morning prayer with robins

This morning at the duck pond with my customary cup of coffee, I looked up over the brim to see a family of robins trolling for worms in a grass as green as the cover of my London Review of Books. The sunlight hit each and every blade, you could count them, like Monet.

At my feet, the sweet pigeon cock, who, for the past few days, has been in the hottest of heat, strutted around, circling another sleek black hen. His clicks and darts, even his mane of iridescent feathers, made no favorable impression. After humoring him with a few responding darts and feints, the hen left the dance and waddled over to the other side of my feet. Cock-blocking the poor pigeon with my presence. Being a buffer of unwanted attention is my second job, girlfriend, I said. You enjoy that freedom until nesting season begins.

This is spring. The idyllic sunshine disturbed by a bitterly cold wind, coming off of storm fronts and changing weather patterns. This morning on my run there was such a crispness in the air I thought for a moment it was autumn. Have the seasons changed without telling us? The calendar has shifted unawares, and we are living in an autumn we can’t recognize. No wonder the time is out of joint. The seasons have swapped places.

If I couldn’t see the cherry trees trumpeting into bloom and the slow wash of green overtaking the woods, I wouldn’t realize that this is spring. If the birds weren’t twitterpated with eagerness for one another, I would have missed the season’s cues entirely.

This morning, praying with my roommate at his Zoom church, I was struck halfway through by how the prayers the congregation said were all calling upon God to act. God, you are powerful, you are mighty—act for us. Act on our behalf. Such language felt utterly foreign.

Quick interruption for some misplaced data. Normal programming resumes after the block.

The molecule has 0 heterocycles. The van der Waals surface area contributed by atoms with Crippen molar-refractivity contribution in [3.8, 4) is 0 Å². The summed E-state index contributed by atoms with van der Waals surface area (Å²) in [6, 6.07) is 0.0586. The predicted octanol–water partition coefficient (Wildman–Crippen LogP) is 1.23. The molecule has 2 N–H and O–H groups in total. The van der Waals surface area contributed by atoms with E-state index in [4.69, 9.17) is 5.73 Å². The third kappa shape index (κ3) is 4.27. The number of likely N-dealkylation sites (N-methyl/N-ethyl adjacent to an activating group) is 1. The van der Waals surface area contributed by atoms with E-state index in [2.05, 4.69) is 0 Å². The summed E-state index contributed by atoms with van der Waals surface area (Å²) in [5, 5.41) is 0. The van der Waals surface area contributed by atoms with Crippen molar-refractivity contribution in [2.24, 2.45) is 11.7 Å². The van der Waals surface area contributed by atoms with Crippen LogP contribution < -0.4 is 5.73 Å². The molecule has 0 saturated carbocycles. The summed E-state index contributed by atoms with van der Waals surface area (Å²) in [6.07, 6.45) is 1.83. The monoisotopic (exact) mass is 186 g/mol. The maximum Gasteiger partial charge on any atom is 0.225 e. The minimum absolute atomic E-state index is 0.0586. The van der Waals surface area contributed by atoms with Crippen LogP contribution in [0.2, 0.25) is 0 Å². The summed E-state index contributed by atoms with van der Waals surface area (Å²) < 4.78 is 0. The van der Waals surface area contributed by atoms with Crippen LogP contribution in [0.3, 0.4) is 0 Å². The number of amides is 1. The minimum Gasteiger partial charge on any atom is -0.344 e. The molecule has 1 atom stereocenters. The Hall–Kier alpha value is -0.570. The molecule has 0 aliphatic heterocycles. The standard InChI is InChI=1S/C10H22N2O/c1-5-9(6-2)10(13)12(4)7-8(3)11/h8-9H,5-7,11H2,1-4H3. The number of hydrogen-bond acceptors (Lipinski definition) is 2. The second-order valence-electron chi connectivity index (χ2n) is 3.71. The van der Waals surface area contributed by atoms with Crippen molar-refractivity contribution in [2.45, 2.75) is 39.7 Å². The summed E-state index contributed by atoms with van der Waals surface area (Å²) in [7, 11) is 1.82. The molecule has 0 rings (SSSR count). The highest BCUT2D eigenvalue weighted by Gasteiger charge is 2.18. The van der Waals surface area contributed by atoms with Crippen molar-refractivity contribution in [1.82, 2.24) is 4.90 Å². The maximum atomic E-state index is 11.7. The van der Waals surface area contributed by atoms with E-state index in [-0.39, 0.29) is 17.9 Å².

I don’t know if this is cynicism or pain or woundnessness. Perhaps a lack of faith on my part. It’s hard to pray the psalmist’s claim that not a bone of the righteous will be broken as you call to mind a litany of friends, bodies you knew and once wrapped your arms around, smashed in car crashes. It’s hard to claim that righteousness means safety. In those moments, did God forget to act? Could they have been avoided with a few more invocations for righteous power and protection?

I don’t know.

What is the language of my own prayer? I wondered. And I realized it is not prayer to a distant God, but one who is near. Invocations I am most familiar with—in liturgy, in private prayer, in the structure of intercessory imagination that I have build my own life on—is to pray for God to be with us. The prayer is most often not that God would act but that we might see where God is working.

Not that God intercede on our behalf, but that God be with us.

Perhaps this is a weak prayer, a prayer that is hedging its bets, playing it safe, scared of losing, scared of not being heard. Scared of bad things happening despite God’s actions and our righteousness.

Or perhaps it is simply a prayer to a vulnerable God. A God who was crushed, stripped, mocked, tortured to death. A God whose love is immeasurable, whose love reaches beyond even its most poignant expression of it, stretched between heaven and earth, and that continues to yearn for us in the present day. It is a prayer for what we yearn for the most and what God desires more than anything—that we walk, like Adam, in the garden with God.

So we pray that we learn to see God like a subtle spring, revealed slowly, surprisingly, and in small moments easily overlooked.

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